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Review Date: 5/28/2011
Absolutely loved this book, reminded me of the first Dresden book (the only one I've read in that series so far) except I liked the scientific bent of Stross instead of the fantasy bent of Butcher.
Review Date: 4/1/2014
I really enjoyed this book and feel bad that it took me over two weeks to read it. It's not a slow read at all, I just kept letting myself get distracted by other activities when I should have plowed through it in about 4-5 days.
Anyway the book itself started off quite slowly for me, for some reason the first ten pages just dragged along. Then it picked up and as the story advanced forward in time in big jumps I was really getting into it. My favorite line in the book has to be Mayor Salvor Hardin: "To succeed, planning alone is insufficient. One must improvise as well." I think my favorite aspect of the book was seeing characters like Hardin and Mallow in one chapter, then appearing again farther along in time in the next, typically playing a similar but not identical role.
I am embarrased that I've been reading science fiction for over 30 years and hadn't read Foundation until now. I knew it was a classic but the synopsis just never grabbed me. I have been reading more books suggested by my groups on Goodreads in the last year or so which includes reading I, Robot directly before Foundation. This one was interesting enough and left off at a good place in the story arc that I will definitely read the next volume.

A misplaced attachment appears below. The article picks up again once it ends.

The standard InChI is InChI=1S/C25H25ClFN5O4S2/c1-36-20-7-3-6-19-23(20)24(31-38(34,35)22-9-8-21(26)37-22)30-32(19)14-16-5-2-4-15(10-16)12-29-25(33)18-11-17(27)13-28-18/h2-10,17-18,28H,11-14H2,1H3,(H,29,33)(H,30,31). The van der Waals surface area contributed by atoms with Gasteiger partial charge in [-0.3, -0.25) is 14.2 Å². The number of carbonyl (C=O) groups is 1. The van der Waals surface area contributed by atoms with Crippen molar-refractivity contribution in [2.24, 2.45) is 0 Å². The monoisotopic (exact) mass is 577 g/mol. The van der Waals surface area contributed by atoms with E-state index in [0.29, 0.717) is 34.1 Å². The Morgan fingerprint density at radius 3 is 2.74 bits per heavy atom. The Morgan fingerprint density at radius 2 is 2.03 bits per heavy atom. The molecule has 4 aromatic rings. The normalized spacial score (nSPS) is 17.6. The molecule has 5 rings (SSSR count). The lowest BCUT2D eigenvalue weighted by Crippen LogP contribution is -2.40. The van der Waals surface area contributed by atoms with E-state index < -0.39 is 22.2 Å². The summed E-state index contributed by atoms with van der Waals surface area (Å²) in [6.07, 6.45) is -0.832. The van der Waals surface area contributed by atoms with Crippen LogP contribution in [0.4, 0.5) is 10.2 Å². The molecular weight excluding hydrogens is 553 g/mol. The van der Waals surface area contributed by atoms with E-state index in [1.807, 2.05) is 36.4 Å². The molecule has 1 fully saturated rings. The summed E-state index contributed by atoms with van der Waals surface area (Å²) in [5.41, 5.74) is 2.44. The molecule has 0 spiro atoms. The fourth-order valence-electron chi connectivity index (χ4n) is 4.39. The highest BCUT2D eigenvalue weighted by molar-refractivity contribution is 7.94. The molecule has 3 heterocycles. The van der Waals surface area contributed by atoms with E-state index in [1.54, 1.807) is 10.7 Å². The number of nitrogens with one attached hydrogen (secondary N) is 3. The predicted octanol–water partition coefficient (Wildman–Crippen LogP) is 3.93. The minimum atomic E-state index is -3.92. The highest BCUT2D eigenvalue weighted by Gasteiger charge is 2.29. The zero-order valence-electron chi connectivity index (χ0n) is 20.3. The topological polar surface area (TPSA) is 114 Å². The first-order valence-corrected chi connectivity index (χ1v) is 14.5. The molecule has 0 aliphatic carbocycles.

Review Date: 3/12/2014
Helpful Score: 2
I am a little disappointed in myself that I hadn't read this book until now (since I have been reading sci-fi for 30 years). On its own it is very well written except for a few pieces of stilted dialogue. The characterization was amazing for a set of short stories and the stories tied together nicely.
As someone with a very analytical mind I loved how each story boiled down to figuring out how the Three Laws were interacting and causing unexpected behavior in the various robots. I really like the concept of robopsychology as a discipline but wonder if it could exist outside of a world with such strong restrictions placed on all robot brains.
The fact that these stories were written between 1940 and 1950 makes them all the more intriguing to me. I am impressed that Asimov wrote about hyperspace travel and elegantly wove it into a story.
If you saw the Will Smith movie of the same title but haven't read the book then do yourself a favor: read the book and pretend the movie had a different title since they have nothing in common but the Three Laws of Robotics. The movie was a simple murder mystery but the book is a rich history of a world that might have been.
Review Date: 2/2/2014
Helpful Score: 1
My overall opinion on this book is that the intriguing Darwinist faction is interesting enough to more than compensate for the typical YA (young adult) plot dvice of the teenage protagonist who just might save the day.
I also enjoyed how many historically accurate facts were used verbatim or as a direct inspiration for events in the book. The afterword was fascinating as the author described the way in which he integrated history into his writing.
I will definitely put aside my dislike of typical YA writing to read the rest of the trilogy.
Review Date: 5/28/2011
Great book, I especially appreciated the short history about how each story came about.
Review Date: 10/27/2010
Excellent book, I can't believe I never got around to reading it until now. Great cyberpunk, I enjoyed it just as much as early William Gibson but Stephenson puts his own spin on the theme to make it distinct from Gibson. Highly recommended, I think that I will keep this one to re-read every few years.
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